Make way for ‘October’s Finest’

It’s no secret that my musical taste encompasses a wide variety of genres and styles. Although it still comes as a surprise to most everyone the integral role that hip-hop and rap music plays in my everyday life.

My first blog referenced my favorite rap album of all time, Kanye West’s “Beautiful Dark Twisted Fantasy” of 2010. At that point and time I thought that no other album would ever come close to the genius that was showcased in that LP. I was wrong.

Officially released Tuesday, Drake’s 3rd album, “Take Care,” is currently competing for the pedestal of my favorite hip-hop album. Drake presents 16 songs on the album, most of which present an emotional equivalence of songs off the ever melancholy, yet defiant “19” and “21” albums released by British singer, Adele (referenced by former ‘Outkast’ headman, Andre 3000 in “The Real Her”).

Much like when I listen to Adele, I would die for the chance to punch the collective past of Drake in the face. Each consecutive song off the album is a surprisingly introspective dissection into the money and fame, the problems and woes, and the genius of Drake.

His concept songs are unparalleled by all others. The classics are ‘Marvin’s Room’—a story of a man, home, drunk from a night of clubbing and promiscuity, calling the ex he still loves—and the title track, ‘Take Care’—a subdued track with a rolling drum beat and light house-esque piano detailing the love of two artists (Drake and Rihanna) both hurt by each other, but willing to trust and help the opposite through their scarred lives.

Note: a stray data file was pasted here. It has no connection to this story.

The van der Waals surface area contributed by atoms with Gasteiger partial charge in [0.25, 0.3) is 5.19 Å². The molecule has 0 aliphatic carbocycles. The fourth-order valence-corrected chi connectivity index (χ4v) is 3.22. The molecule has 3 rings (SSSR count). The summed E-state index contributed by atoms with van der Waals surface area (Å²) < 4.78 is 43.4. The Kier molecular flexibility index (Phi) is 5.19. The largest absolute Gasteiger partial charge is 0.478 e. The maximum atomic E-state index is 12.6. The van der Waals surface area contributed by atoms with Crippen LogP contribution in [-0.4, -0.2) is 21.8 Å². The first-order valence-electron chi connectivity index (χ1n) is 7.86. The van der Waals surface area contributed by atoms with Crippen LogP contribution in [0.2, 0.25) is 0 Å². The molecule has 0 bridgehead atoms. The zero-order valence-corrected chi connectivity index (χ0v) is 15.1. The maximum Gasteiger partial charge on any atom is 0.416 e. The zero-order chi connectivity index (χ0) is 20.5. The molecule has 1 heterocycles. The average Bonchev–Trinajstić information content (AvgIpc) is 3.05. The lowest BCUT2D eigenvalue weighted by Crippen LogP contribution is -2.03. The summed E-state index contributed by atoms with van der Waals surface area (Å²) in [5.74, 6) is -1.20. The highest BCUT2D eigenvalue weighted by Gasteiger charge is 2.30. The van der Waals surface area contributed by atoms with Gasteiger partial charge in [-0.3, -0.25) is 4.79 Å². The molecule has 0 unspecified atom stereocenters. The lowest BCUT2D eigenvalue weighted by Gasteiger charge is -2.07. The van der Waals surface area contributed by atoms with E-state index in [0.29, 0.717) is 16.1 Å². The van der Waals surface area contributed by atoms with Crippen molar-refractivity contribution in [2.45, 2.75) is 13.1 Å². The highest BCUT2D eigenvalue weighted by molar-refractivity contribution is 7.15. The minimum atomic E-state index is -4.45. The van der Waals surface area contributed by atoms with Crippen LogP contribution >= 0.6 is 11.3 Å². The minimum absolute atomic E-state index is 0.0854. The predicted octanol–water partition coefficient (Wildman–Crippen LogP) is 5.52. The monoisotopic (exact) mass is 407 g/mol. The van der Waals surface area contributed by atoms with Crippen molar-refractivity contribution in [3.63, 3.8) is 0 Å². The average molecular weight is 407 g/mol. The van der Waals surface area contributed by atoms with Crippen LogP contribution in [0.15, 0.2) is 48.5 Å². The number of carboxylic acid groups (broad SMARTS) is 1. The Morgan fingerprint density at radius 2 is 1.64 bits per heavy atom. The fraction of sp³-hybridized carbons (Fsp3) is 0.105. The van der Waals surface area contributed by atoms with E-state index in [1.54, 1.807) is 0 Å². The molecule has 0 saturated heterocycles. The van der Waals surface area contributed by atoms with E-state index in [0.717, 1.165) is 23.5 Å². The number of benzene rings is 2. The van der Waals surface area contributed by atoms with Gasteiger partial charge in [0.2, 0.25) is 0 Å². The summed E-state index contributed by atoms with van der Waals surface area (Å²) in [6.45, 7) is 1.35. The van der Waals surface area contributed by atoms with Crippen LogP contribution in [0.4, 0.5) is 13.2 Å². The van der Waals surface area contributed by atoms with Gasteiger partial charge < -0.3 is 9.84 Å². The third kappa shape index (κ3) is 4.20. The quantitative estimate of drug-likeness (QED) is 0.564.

Even if you’re not a regular to the rap music scene I recommend picking up “”Take Care.” Drake is different than a lot of his predecessors. His music is usually less abrasive beats and pointless swearing, and more often than not, a slow, clever, and smooth delivery of a life that never ceases to amaze and impress.

Regardless of Drake’s blatant disrespect, vulgarity and profanity, none can argue that the man is charming as all get out. Much like the fellow that made Adele’s life a living hell, I would never want to be labeled the woman that put poor Drizzy through a world of pain.

“May your neighbors respect you,

Trouble neglect you,

Angels protect you,

And Heaven accept you.”

Like always, questions, comments, and concerns should be directed to [email protected]–that is unless you’re the woman who broke Drake’s heart. In such a case, you should probably just cease to exist.